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Employers in Massachusetts are watching closely as a non-compete bill was recently passed by the Legislature and is now on Governor Baker’s desk.
Earlier this month, Governor Jerry Brown signed A.B. 2282 into law, clarifying several unanswered questions concerning California’s salary history ban.
California Governor Jerry Brown recently signed into law A.B. 2770, creating new protections for employers, witnesses, and complainants from defamation lawsuits related to making, assisting, or discussing good-faith sexual harassment claims and investigations.
Earlier this month, Governor Jerry Brown signed A.B. 2282 into law, clarifying several unanswered questions concerning California’s salary history ban.
In a series of blog posts going back to last August, we reported on certain amendments to the Massachusetts Employer Medical Assistance Contribution (EMAC) rules. As we previously explained, the EMAC contributions are required of employers with more than five employees in Massachusetts.
This is the first post in a blog series exploring the U.S. Department of Labor’s recently issued final regulation governing Association Health Plans (AHPs). While AHPs can be either fully-insured or self-funded, the final regulation provides rules that are generally more useful to the former than the latter.
Our colleague Alden Bianchi was a guest on a recent episode of Bloomberg Tax’s “Talking Tax” podcast, discussing the U.S. Department of Labor’s new rules for Association Health Plan.

The Bubbler – July 2018

July 3, 2018| Blog

Welcome to July! As we head deeper into the summer, the employment law world continues to heat up (and we’re not just talking about the record temperatures across the country!). We have rounded up the most recent developments impacting employers here.
It is not unusual for a creditor of a debtor to cry foul that a non-debtor affiliate has substantial assets, but has not joined the bankruptcy.
On June 28, 2018, Massachusetts Governor Charlie Baker signed a law affecting all employers in the Commonwealth by creating a paid family and medical leave program funded by a state payroll tax, increasing the state minimum wage, and eliminating premium pay requirements for work performed on Sundays and certain holidays.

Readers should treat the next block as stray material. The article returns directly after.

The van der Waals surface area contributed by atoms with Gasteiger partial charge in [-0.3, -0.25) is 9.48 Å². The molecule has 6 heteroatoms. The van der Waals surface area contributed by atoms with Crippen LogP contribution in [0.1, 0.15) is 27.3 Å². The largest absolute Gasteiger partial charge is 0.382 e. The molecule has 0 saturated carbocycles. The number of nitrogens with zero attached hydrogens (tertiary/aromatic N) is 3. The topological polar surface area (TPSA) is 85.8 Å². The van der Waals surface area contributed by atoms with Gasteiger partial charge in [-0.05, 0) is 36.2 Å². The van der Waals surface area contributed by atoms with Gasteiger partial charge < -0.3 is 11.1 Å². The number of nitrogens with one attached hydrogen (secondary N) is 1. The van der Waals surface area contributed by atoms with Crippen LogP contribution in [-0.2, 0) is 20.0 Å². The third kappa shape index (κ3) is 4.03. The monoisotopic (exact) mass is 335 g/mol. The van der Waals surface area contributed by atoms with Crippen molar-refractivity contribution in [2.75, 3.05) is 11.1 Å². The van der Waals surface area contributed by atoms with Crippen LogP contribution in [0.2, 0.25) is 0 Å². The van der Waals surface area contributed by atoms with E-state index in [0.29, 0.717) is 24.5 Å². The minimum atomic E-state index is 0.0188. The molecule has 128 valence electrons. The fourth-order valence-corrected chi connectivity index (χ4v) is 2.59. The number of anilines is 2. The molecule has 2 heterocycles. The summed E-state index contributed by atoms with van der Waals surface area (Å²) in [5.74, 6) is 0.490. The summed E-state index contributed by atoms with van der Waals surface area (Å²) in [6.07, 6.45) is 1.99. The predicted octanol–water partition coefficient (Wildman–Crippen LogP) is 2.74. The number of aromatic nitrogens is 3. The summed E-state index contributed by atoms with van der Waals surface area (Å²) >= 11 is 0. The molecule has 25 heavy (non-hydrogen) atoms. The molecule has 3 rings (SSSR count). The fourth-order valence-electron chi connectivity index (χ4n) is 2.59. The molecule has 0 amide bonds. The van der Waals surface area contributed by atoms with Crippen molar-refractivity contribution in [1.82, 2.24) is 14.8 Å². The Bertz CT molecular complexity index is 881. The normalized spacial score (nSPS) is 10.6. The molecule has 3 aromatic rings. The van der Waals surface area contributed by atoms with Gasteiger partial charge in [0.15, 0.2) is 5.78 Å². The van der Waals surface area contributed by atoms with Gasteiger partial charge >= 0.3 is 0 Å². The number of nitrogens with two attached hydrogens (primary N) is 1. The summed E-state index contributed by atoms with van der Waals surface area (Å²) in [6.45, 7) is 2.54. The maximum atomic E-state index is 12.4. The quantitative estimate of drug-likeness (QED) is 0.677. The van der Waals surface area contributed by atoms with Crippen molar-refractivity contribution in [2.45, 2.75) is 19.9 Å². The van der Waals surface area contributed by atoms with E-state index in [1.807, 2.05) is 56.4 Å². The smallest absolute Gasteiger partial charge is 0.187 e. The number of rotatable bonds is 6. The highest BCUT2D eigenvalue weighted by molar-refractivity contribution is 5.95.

In our sister blog, ADR: Advice from the Trenches, Don Davis explores back-to-back decisions by New York’s intermediate appellate court that applied very narrow state law principles permitting vacatur of an arbitration award on public policy grounds to vacate an arbitrator’s award that had reduced the employer-posed penalty of termination to a brief suspension.
“Ban the Box” laws prohibit or limit an employer’s ability to ask a job applicant about his or her criminal record. States, counties and cities have enacted this legislation to help applicants with criminal records combat additional barriers to securing employment. We’ve written about these laws as enacted in New Jersey, Washington, D.C., New York City, and California.

The Bubbler - June 2018

June 6, 2018| Blog

With the summer kicking off, it is a good opportunity for employers to review and refresh their employment practices to ensure compliance with developments on the federal, state and legal landscape.This Bubbler Post will review our earlier guidance and (hopefully!) prompt you to review your employment practices:
On May 15, 2018, Governor Hogan signed into law the “Disclosing Sexual Harassment in the Workplace Act of 2018” (the “Act”). The Act will go into effect on October 1, 2018, and contains two new obligations with which Maryland employers will need to comply.
In a landmark opinion on an important issue to employers, the Supreme Court held yesterday that employers can enforce class action waivers in arbitration agreements – leaving employers nationwide asking “what does this decision mean for us?”  This post aims to answer that question.
Over the past several years, health care entities have increasingly become the target of private and government plaintiffs complaining of disability discrimination. A crescendo of litigation has engulfed the health care industry

The Bubbler - May 2018

May 7, 2018| Blog

The California Supreme Court issued an important decision this week addressing the test for whether a worker is an independent contractor or an employee.  The U.S. Supreme Court declined to review a Seventh Circuit decision upholding an employer’s rule that a months-long leave of absence was not a reasonable accommodation.
Following in the footsteps of neighboring jurisdictions such as New York City, Albany County, and Massachusetts, on April 10, 2018, Westchester County enacted legislation to ban inquiries into a job applicant’s salary history.
In a series of recent posts (available here and here), we discussed the expanded Massachusetts Employer Medical Assistance Contribution (EMAC) requirements, including the adoption of a new EMAC supplemental contribution.
New Jersey Governor Phil Murphy recently signed into law a bill that provides equal pay protections for members of certain protected classes. Governor Murphy also signed into law a bill that requires New Jersey employers to provide paid sick leave to employees.
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